As bizarre as it may seem, we are not expected to be perfect. Avoiding negligence simply requires "reasonable and prudent" conduct. The courts (being ignorant of the whys and hows of technical subjects) require only that the behavior under consideration be at least an average job. In other words, was the conduct consistent with that of the average surveyor in a similar situation?
But how does one know what the "average" course of action is? The published writings of the profession might offer a clue. Both treatises and periodicals provide insight into the principles of the profession, with treatises addressing well-established doctrines of the practice and periodicals—such as the one in your hand—covering developing trends and providing a forum to discuss the issues of the day. Because of the general nature of their content, the published writings enjoy broad appeal and are, therefore, widely available. Unfortunately, the very traits making them appealing to most surveyors make them less applicable to specific situations. Beyond that, nationally-focused literature may be a poor barometer when applied to a locally-focused negligence action.
Historically, the doctrine of reasonableness required comparison with local contemporaries. For example, California surveyors were not bound by what Virginia surveyors considered prudent. More recently, certain courts have held that some professions are not constrained by location; therefore, all practitioners could be expected to conform to the same standard. Surveying has not completely evaded this treatment. Some court cases have held that a "national" standard of care for surveying exists. Those cases concluded that since surveyors everywhere generally provide the same service to society, and since the expectations of society probably are uniform, the same care is required of every surveyor.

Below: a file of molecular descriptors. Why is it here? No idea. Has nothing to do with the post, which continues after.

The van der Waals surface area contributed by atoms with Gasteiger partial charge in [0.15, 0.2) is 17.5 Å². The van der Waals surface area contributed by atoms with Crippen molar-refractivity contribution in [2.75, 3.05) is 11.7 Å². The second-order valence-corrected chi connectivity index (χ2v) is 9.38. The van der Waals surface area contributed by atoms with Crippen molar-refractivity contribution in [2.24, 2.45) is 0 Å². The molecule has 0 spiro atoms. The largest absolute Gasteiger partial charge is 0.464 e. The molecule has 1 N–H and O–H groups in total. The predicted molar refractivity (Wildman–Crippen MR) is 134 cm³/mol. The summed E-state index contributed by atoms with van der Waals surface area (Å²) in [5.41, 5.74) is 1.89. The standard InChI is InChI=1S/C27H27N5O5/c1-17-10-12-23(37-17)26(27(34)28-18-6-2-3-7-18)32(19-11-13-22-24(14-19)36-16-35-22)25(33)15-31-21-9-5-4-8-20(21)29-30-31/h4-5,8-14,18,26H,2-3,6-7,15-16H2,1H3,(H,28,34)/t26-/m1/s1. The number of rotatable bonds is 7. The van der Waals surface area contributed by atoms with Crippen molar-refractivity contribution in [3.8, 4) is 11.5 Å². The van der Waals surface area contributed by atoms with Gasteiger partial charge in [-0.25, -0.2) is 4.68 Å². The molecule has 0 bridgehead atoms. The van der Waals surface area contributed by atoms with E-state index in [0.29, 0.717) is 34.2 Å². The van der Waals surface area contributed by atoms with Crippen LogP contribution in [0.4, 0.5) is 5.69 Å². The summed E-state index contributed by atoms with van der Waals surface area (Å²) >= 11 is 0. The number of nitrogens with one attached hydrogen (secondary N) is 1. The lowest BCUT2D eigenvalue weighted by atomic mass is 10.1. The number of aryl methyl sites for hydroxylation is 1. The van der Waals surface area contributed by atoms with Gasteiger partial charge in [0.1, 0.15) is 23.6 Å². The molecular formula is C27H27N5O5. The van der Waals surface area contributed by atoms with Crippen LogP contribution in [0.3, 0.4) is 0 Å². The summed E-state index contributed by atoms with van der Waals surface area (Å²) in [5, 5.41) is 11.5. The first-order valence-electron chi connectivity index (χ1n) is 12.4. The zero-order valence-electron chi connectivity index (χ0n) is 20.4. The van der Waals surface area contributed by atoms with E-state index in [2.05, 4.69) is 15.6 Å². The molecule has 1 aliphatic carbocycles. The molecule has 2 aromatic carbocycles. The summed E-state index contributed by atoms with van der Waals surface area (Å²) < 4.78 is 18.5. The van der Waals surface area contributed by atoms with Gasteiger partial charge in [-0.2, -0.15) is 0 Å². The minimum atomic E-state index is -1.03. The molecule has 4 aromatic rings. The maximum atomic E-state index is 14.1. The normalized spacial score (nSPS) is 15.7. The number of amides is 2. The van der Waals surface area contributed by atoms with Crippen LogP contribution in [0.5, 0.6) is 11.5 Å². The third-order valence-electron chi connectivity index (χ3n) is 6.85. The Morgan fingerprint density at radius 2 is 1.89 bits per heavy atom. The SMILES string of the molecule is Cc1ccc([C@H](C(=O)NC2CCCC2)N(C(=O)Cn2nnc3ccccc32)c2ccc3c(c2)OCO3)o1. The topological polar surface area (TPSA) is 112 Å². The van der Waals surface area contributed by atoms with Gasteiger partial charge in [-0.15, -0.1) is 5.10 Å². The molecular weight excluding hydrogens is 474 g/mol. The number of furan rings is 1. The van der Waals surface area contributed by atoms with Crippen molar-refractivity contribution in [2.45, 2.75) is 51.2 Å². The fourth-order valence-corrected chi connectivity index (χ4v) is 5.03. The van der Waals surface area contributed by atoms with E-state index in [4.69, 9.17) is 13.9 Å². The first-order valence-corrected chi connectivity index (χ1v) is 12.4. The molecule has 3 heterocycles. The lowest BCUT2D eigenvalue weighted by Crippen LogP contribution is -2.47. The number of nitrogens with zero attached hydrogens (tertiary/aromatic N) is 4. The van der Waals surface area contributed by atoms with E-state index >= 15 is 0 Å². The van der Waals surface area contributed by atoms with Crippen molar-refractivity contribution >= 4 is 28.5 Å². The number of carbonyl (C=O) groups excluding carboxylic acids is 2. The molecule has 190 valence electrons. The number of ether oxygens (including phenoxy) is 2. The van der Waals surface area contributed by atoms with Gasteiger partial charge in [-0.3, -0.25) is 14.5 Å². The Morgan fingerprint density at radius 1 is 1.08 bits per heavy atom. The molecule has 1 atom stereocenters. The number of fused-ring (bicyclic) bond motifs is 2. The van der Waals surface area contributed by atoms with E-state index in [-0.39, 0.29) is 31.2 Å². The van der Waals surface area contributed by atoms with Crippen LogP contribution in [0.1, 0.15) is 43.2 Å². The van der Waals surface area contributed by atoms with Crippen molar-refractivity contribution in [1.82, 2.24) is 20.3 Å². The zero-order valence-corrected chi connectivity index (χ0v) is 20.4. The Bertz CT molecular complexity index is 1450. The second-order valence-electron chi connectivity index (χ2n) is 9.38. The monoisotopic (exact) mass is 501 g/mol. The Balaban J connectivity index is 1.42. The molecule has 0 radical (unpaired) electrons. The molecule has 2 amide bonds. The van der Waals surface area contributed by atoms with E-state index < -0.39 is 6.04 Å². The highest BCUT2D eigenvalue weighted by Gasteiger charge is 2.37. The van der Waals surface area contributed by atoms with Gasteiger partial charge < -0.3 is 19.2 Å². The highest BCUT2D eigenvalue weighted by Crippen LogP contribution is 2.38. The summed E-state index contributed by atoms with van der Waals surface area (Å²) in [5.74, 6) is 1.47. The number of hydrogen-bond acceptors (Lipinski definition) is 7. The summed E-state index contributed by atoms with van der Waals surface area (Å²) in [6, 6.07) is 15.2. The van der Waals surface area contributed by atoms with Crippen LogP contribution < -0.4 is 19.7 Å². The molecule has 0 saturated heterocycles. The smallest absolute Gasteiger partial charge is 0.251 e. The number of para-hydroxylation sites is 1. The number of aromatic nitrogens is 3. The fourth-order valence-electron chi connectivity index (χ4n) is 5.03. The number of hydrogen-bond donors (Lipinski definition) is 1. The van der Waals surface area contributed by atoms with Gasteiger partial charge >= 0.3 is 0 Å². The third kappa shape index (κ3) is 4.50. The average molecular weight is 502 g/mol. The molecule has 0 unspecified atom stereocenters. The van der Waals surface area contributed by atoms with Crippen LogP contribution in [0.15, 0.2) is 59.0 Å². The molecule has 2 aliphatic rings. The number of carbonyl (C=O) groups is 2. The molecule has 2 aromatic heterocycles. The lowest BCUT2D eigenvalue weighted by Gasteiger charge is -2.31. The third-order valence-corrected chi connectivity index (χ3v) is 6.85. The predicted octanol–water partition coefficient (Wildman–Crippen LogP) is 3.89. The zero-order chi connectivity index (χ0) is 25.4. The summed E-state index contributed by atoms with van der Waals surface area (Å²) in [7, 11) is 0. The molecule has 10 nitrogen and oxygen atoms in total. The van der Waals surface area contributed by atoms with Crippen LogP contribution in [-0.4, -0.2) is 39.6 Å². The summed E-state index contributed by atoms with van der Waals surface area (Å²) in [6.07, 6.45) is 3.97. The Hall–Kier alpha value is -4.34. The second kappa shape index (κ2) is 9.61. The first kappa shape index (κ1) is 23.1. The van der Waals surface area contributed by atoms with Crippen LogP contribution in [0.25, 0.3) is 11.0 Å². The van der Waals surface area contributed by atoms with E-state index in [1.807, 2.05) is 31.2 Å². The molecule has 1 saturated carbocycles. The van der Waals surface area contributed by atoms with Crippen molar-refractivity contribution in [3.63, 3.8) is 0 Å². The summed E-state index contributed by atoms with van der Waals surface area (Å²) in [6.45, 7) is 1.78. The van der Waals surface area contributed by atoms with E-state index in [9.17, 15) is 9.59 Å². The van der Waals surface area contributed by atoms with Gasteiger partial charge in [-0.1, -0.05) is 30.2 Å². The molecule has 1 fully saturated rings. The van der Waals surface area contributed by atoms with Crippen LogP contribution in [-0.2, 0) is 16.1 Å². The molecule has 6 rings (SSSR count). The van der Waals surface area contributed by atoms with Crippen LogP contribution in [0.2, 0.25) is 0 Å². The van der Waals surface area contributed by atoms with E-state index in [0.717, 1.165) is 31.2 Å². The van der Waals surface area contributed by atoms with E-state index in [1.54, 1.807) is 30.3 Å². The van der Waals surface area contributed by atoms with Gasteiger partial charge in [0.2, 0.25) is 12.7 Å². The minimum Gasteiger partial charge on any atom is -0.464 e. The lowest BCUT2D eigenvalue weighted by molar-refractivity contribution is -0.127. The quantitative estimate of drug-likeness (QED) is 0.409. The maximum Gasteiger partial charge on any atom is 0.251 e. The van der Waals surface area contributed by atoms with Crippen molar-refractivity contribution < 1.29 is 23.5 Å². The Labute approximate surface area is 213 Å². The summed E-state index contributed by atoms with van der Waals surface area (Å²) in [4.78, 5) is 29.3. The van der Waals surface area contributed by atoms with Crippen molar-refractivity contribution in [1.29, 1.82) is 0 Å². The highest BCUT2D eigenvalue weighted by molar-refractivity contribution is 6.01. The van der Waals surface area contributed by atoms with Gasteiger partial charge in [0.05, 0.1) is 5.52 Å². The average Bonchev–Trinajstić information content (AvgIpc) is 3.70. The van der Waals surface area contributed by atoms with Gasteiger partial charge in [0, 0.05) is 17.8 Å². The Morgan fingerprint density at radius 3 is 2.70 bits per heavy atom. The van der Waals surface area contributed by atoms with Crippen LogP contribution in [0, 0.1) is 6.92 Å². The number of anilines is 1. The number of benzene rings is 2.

However, this view fails to fully grasp the situation confronting the surveyor. In the first place, the public entrusts surveyors across the country with varying scopes of practice. For instance, in some states surveyors can provide minor engineering services to the public; in others, this is unheard-of. Second, boundary retracement encourages a local focus. Insight into the capabilities and practices of the former surveyors in a particular area is an intensely local knowledge. If our mandate from society is to "follow in the footsteps . . .," logic dictates that when the footsteps vary from one another, the actions constituting reasonable and prudent retracement must vary as well. Third, development regulations vary considerably between counties, let alone states. Surveyors are deeply involved in that process all over the country. If a national standard of care exists governing that, I wish someone would outline it for me. I cannot imagine such a thing.
If all this were not enough, standards of care generally are not static. They tend to evolve over time, shifting with the changing environment in which we find ourselves. As a result, what was appropriate fifteen years ago might border on misconduct today. Technology usually speeds this process.